Japan posted a trade deficit of 1.44 trillion yen ($10.7 billion) in July against a backdrop of rising import prices driven by Russia's invasion of Ukraine and the yen's weakness, remaining in the red for the 12th straight month, government data showed Wednesday.

Imports jumped 47.2 percent from a year earlier to 10.19 trillion yen, increasing for the 18th straight month and bringing the deficit to all-time high for July. Exports rose 19.0 percent to 8.75 trillion yen, up for the 17th month in a row.

The values of imports and exports were both the highest since comparable data became available in January 1979, according to the Finance Ministry's preliminary report.

Analysts warn that the outflow of income under the prolonged trade deficit is hurting companies and households at home at a time when the broader economy shows few signs of sharp recovery from the novel coronavirus shock.

Imports soared as prices for crude oil from the United Arab Emirates and those for coal and liquefied natural gas from Australia were higher.

Exports gained due largely to brisk shipments of automobiles and semiconductor manufacturing devices to the United States and those of diesel fuel to the Philippines, the ministry said.

A ministry official attributed the expansion in imports and exports mainly to rising prices, while saying crude oil prices were around twice as high compared with the same month last year.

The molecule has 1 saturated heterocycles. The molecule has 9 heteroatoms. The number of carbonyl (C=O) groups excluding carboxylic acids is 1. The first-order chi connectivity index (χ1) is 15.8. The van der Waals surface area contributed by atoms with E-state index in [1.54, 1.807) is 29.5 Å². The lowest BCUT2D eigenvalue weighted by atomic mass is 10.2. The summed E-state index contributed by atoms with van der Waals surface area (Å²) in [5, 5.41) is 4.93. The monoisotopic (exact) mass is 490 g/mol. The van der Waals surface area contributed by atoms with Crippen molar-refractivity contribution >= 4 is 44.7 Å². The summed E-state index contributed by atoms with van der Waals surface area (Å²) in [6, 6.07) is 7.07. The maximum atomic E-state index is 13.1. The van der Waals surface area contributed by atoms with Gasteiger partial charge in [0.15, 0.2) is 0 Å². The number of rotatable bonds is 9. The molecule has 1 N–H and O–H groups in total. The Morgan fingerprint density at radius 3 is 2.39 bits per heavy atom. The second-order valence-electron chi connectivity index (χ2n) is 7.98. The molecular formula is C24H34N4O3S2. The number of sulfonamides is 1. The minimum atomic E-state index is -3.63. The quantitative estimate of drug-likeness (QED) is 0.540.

The value of petroleum imports rose to 1.14 trillion yen in the reporting month from a year earlier, increasing for the 16th consecutive month, the ministry said.

A financial board at a foreign exchange house in Tokyo's Shimbashi area on July 11, 2022, shows the dollar surging to the lower 137 yen range. (Kyodo) ==Kyodo

The average foreign exchange rate in July stood at 136.05 yen, with the yen sliding 23.1 percent against the dollar from the previous year, it added.

With imports from the United States surging 46.9 percent to 1.06 trillion yen, increasing for the 17th consecutive month, Japan's trade surplus with the world's biggest economy decreased 22.4 percent from a year earlier to 512.8 billion yen.

By item, imports of U.S. liquefied natural gas and coal significantly rose amid Japan's efforts to reduce its dependence on Russian energy in response to Moscow's aggression against Ukraine, which started in late February.

Imports from and exports to China, the world's second largest economy, also rose, up 34.6 percent and 12.8 percent from the previous year, respectively.

Personal computers and mobile phones contributed to the surge in imports from China to 2.21 trillion yen, while electronic components including chips as well as audio visual devices helped exports climb to 1.78 trillion yen.

Looking ahead, Kazuma Kishikawa, an economist at Daiwa Institute of Research, said overall exports may improve at a moderate pace but that the positive effects of the yen's depreciation are unlikely to emerge immediately.

A falling yen usually supports exports by making Japanese products cheaper abroad and boosts the value of overseas revenues in yen terms, while pushing up import prices.